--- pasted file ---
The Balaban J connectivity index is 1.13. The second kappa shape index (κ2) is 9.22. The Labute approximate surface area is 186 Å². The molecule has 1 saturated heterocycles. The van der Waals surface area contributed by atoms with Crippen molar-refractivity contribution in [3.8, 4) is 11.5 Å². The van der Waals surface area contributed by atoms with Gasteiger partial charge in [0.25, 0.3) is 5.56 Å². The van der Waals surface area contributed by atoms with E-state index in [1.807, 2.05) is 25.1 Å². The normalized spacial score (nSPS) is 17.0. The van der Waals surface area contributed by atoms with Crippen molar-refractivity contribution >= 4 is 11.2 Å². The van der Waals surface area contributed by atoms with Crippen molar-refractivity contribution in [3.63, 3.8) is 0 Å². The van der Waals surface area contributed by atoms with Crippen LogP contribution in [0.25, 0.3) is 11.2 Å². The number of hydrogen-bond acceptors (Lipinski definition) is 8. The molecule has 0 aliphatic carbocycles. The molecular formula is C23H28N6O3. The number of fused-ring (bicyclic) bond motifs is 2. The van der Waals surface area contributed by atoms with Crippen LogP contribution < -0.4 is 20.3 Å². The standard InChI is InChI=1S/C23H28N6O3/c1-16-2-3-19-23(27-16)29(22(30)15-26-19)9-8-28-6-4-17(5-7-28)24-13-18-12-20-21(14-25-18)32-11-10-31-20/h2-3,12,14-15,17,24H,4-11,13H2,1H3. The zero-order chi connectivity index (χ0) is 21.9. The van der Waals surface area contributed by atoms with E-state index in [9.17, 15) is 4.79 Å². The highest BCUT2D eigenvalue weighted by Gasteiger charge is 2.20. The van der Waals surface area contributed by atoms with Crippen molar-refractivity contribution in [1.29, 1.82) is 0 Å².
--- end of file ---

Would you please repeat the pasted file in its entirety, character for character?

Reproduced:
The Balaban J connectivity index is 1.13. The second kappa shape index (κ2) is 9.22. The Labute approximate surface area is 186 Å². The molecule has 1 saturated heterocycles. The van der Waals surface area contributed by atoms with Crippen molar-refractivity contribution in [3.8, 4) is 11.5 Å². The van der Waals surface area contributed by atoms with Gasteiger partial charge in [0.25, 0.3) is 5.56 Å². The van der Waals surface area contributed by atoms with E-state index in [1.807, 2.05) is 25.1 Å². The normalized spacial score (nSPS) is 17.0. The van der Waals surface area contributed by atoms with Crippen molar-refractivity contribution >= 4 is 11.2 Å². The van der Waals surface area contributed by atoms with Crippen molar-refractivity contribution in [3.63, 3.8) is 0 Å². The van der Waals surface area contributed by atoms with Crippen LogP contribution in [0.25, 0.3) is 11.2 Å². The number of hydrogen-bond acceptors (Lipinski definition) is 8. The molecule has 0 aliphatic carbocycles. The molecular formula is C23H28N6O3. The number of fused-ring (bicyclic) bond motifs is 2. The van der Waals surface area contributed by atoms with Crippen LogP contribution < -0.4 is 20.3 Å². The standard InChI is InChI=1S/C23H28N6O3/c1-16-2-3-19-23(27-16)29(22(30)15-26-19)9-8-28-6-4-17(5-7-28)24-13-18-12-20-21(14-25-18)32-11-10-31-20/h2-3,12,14-15,17,24H,4-11,13H2,1H3. The zero-order chi connectivity index (χ0) is 21.9. The van der Waals surface area contributed by atoms with E-state index in [9.17, 15) is 4.79 Å². The highest BCUT2D eigenvalue weighted by Gasteiger charge is 2.20. The van der Waals surface area contributed by atoms with Crippen molar-refractivity contribution in [1.29, 1.82) is 0 Å².